MSA presidency valuable, doesn’t always lead to politics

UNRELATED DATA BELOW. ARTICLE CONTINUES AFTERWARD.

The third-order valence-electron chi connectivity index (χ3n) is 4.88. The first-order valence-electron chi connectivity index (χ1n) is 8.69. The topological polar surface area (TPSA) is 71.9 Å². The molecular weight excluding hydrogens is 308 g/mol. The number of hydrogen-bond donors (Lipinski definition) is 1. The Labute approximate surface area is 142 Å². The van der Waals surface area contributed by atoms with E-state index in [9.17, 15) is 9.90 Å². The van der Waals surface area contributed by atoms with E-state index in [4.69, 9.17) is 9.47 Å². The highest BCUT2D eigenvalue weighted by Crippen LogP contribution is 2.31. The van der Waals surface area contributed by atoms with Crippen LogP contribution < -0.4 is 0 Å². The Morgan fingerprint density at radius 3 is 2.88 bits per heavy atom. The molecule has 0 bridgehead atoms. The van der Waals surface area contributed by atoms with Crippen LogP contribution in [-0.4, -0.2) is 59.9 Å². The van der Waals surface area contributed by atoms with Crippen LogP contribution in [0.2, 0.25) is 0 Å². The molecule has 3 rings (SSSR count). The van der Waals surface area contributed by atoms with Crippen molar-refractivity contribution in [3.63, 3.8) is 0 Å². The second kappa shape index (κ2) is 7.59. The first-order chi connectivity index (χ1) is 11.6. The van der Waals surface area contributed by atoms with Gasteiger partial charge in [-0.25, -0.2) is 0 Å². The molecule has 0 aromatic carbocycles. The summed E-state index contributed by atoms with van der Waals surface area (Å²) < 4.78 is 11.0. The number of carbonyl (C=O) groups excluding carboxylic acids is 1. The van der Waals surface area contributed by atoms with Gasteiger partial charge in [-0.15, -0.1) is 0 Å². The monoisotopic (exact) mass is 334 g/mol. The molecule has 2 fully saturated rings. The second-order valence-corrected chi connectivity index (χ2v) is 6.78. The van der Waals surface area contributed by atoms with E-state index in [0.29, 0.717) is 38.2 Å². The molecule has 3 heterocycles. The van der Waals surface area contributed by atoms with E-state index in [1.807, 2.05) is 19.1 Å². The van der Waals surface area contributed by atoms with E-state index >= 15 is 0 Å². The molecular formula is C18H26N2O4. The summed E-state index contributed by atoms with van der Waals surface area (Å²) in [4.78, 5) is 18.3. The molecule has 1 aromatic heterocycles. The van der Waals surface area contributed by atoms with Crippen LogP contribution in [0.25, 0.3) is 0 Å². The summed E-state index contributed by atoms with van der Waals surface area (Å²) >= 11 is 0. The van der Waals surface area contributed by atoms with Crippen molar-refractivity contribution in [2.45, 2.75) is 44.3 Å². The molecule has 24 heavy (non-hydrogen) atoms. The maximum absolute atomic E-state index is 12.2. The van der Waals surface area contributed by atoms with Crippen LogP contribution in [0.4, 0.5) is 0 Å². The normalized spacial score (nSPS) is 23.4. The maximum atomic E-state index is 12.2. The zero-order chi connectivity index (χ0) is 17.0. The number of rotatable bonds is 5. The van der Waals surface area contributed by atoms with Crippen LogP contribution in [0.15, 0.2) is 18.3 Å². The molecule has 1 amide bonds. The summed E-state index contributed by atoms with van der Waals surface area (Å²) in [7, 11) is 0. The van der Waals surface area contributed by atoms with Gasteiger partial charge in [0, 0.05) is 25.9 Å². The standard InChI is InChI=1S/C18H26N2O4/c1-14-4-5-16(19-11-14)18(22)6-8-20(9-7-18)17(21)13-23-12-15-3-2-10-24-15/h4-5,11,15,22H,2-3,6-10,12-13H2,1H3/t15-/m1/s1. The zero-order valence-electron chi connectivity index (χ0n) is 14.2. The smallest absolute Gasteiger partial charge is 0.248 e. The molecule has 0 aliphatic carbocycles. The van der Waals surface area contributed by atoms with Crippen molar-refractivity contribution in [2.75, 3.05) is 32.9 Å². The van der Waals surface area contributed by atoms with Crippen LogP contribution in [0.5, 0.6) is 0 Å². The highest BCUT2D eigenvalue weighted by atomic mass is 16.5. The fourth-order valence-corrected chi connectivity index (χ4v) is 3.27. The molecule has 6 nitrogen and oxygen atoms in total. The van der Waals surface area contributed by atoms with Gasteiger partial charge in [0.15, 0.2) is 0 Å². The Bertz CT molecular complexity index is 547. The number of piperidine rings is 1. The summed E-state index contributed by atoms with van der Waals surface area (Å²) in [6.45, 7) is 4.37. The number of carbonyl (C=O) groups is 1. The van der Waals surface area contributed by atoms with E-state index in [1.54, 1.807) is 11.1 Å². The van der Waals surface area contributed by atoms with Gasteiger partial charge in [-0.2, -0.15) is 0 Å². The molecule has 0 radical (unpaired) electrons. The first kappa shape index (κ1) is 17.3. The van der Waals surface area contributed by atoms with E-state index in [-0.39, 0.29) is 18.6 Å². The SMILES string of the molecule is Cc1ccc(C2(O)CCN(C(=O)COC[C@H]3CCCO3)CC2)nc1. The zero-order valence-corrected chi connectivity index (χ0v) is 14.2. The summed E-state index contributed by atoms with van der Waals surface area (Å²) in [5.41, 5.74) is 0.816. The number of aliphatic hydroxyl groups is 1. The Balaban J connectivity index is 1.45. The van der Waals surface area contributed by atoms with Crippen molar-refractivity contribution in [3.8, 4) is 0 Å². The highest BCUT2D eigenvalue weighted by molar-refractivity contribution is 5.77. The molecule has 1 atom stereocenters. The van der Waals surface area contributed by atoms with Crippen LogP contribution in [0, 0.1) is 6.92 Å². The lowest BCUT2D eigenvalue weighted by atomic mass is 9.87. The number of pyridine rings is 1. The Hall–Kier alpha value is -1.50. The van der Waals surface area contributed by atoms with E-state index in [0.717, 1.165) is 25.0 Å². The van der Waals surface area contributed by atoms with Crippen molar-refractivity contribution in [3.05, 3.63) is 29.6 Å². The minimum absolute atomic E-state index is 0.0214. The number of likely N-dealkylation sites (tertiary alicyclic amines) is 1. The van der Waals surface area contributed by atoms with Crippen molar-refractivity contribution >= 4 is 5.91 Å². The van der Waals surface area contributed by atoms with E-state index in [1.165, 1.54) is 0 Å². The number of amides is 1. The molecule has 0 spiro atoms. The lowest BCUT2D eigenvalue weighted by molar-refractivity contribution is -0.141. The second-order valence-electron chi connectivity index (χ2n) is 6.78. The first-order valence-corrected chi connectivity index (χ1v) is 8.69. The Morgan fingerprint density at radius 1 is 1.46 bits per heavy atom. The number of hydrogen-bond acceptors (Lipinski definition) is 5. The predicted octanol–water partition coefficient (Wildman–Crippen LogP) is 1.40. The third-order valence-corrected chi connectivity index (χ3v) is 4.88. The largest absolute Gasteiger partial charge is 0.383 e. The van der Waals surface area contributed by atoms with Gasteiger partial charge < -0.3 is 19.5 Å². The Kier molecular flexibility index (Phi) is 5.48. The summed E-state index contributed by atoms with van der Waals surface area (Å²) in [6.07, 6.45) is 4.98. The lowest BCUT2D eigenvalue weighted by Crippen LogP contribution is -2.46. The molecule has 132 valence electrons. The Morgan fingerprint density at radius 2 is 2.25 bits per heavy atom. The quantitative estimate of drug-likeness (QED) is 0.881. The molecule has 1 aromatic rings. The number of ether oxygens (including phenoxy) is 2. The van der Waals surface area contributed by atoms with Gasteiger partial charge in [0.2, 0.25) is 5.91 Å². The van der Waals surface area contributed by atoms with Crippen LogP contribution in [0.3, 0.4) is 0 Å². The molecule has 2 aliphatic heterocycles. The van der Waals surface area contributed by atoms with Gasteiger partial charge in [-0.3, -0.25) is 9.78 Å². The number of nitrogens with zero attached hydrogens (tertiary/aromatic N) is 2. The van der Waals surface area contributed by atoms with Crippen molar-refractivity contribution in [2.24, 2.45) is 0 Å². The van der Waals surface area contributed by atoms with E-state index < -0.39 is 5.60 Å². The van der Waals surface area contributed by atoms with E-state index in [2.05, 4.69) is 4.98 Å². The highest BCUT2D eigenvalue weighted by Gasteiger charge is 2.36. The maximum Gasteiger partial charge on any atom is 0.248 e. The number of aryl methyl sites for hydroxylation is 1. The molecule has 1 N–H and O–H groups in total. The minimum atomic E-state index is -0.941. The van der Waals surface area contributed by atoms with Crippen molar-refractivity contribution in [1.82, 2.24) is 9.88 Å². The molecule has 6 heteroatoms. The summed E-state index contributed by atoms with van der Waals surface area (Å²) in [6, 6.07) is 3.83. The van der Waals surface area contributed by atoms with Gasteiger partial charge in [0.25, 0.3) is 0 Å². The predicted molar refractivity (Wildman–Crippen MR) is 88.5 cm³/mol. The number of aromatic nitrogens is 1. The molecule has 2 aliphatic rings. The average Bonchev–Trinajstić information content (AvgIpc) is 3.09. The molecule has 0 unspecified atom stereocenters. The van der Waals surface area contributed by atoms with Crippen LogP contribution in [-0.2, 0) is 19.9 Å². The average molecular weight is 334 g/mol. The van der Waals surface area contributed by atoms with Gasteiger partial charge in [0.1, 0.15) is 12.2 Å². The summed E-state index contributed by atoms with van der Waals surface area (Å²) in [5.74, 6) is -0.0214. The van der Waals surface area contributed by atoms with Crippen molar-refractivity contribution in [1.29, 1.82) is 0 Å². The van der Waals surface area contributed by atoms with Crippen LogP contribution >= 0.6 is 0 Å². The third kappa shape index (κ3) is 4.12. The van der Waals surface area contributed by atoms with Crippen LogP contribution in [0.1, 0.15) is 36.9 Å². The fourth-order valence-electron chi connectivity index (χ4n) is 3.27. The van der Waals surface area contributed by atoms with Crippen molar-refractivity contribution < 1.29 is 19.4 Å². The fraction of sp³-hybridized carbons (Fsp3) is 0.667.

Although the Minnesota Student Association isnâÄôt known as a political breeding ground for public officials, former presidents have put the experience into their lives after graduation. Matt Musel , MSAâÄôs president in the 1995-96 academic year, noted that MSA presidents havenâÄôt had a great history in becoming elected officials. âÄúMSA is a great experience in political leadership, but being MSA president is not a fast ticket to other elected offices,âÄù he said. There are some former presidents, however, who made a name for themselves politically. Jigar Ashwin Madia , the 1997-98 MSA president, ran for a seat in the U.S. House of Representatives in MinnesotaâÄôs 3rd Congressional District this year, but lost to Republican candidate Erik Paulsen . Still, Madia said dealing with a wide variety of people helped him in his campaign for a seat in the U.S. House of Representatives this year. âÄúFinding common ground amongst diverse groups of people is a skill that will serve people well throughout their lives,âÄù Madia said. He said he learned itâÄôs more useful to work together through disagreements, because that works better than âÄútrying to attack people and tear things down.âÄù Orville Freeman followed his MSA presidency by becoming MinnesotaâÄôs governor in 1955 and the U.S. Secretary of Agriculture in 1961. Jim Johnson, a 1960s MSA president, ran Walter MondaleâÄôs 1984 presidential campaign. Yet 2006-07 president Max Page said the lessons he learned help him in his current job as an 8th grade social studies teacher in the south Bronx of New York City. âÄú[In MSA], you learn how to deal with people you disagree with in a respectful way,âÄù Page said. âÄúIt definitely reinforced the value of doing something for someone in need.âÄù Tony Wagner , the 1993-94 president, said one of the most important things he learned was working with administration and different views from MSA members that âÄúcreate an agenda that everyone buys into that articulate your arguments and support.âÄù Wagner said he took his passion for public service from MSA into the Minnetonka City Council. After graduation, Musel spent a year volunteering with Americorps , then spent a year and a half as the citizen outreach case worker for former Minnesota Governor Jesse Ventura , a job he got through a connection he made with the executive director of the Board of Regents during his time at MSA. 1996-97 president Helen Phin , who did volunteer work for the Obama campaign, said she learned how processes worked within the University. âÄúItâÄôs not just about demanding lower student tuition or lower student fees,âÄù Phin said. âÄúYou really have to begin with a plan and then go through all the steps to manage that plan.âÄù 2000-01 president Matt Clark said that although MSA lacks any âÄúreal authority,âÄù members of the organization can have a large impact. âÄúItâÄôs not like they can pass a resolution and your taxes go up, Clark said. âÄúBut if they do their job right, they should have a very meaningful impact by finding the right groups on campus to really get things done.âÄù âÄúIt is a place for a new generation of young leaders to argue, to fight, to create, or to do nothing,âÄù Musel said. âÄúThatâÄôs a reflection of them and their time more than itâÄôs a reflection of MSA. MSA is just the arena.âÄù